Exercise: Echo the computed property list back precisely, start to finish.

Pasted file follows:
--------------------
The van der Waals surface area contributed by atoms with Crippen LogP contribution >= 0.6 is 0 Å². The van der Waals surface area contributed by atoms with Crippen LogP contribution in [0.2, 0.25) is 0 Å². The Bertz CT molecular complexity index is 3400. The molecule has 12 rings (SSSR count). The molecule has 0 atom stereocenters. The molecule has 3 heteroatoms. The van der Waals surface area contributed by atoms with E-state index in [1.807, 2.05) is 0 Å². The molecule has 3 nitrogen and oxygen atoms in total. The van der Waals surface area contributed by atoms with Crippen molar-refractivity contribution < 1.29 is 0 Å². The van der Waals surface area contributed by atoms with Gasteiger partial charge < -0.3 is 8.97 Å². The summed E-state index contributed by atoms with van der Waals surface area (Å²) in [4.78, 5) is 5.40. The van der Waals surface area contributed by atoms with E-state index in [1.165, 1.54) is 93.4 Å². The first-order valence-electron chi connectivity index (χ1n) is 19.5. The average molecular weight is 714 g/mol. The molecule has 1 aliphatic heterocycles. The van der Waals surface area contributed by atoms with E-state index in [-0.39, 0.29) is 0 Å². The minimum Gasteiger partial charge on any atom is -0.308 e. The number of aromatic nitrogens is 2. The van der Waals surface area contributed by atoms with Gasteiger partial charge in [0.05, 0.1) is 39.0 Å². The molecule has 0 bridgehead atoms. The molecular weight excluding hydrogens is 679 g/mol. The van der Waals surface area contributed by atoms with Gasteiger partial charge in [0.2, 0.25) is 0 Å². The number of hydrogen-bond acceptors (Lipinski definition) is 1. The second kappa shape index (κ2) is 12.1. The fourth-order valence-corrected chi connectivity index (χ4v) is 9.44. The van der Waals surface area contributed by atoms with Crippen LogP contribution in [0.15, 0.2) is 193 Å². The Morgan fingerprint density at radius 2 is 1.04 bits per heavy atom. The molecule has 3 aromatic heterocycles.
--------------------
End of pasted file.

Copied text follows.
The van der Waals surface area contributed by atoms with Crippen LogP contribution >= 0.6 is 0 Å². The van der Waals surface area contributed by atoms with Crippen LogP contribution in [0.2, 0.25) is 0 Å². The Bertz CT molecular complexity index is 3400. The molecule has 12 rings (SSSR count). The molecule has 0 atom stereocenters. The molecule has 3 heteroatoms. The van der Waals surface area contributed by atoms with E-state index in [1.807, 2.05) is 0 Å². The molecule has 3 nitrogen and oxygen atoms in total. The van der Waals surface area contributed by atoms with Crippen molar-refractivity contribution < 1.29 is 0 Å². The van der Waals surface area contributed by atoms with Gasteiger partial charge < -0.3 is 8.97 Å². The summed E-state index contributed by atoms with van der Waals surface area (Å²) in [4.78, 5) is 5.40. The van der Waals surface area contributed by atoms with E-state index in [1.165, 1.54) is 93.4 Å². The first-order valence-electron chi connectivity index (χ1n) is 19.5. The average molecular weight is 714 g/mol. The molecule has 1 aliphatic heterocycles. The van der Waals surface area contributed by atoms with E-state index in [-0.39, 0.29) is 0 Å². The minimum Gasteiger partial charge on any atom is -0.308 e. The number of aromatic nitrogens is 2. The van der Waals surface area contributed by atoms with Gasteiger partial charge in [0.05, 0.1) is 39.0 Å². The molecule has 0 bridgehead atoms. The molecular weight excluding hydrogens is 679 g/mol. The van der Waals surface area contributed by atoms with Gasteiger partial charge in [0.2, 0.25) is 0 Å². The number of hydrogen-bond acceptors (Lipinski definition) is 1. The second kappa shape index (κ2) is 12.1. The fourth-order valence-corrected chi connectivity index (χ4v) is 9.44. The van der Waals surface area contributed by atoms with Crippen LogP contribution in [0.15, 0.2) is 193 Å². The Morgan fingerprint density at radius 2 is 1.04 bits per heavy atom. The molecule has 3 aromatic heterocycles.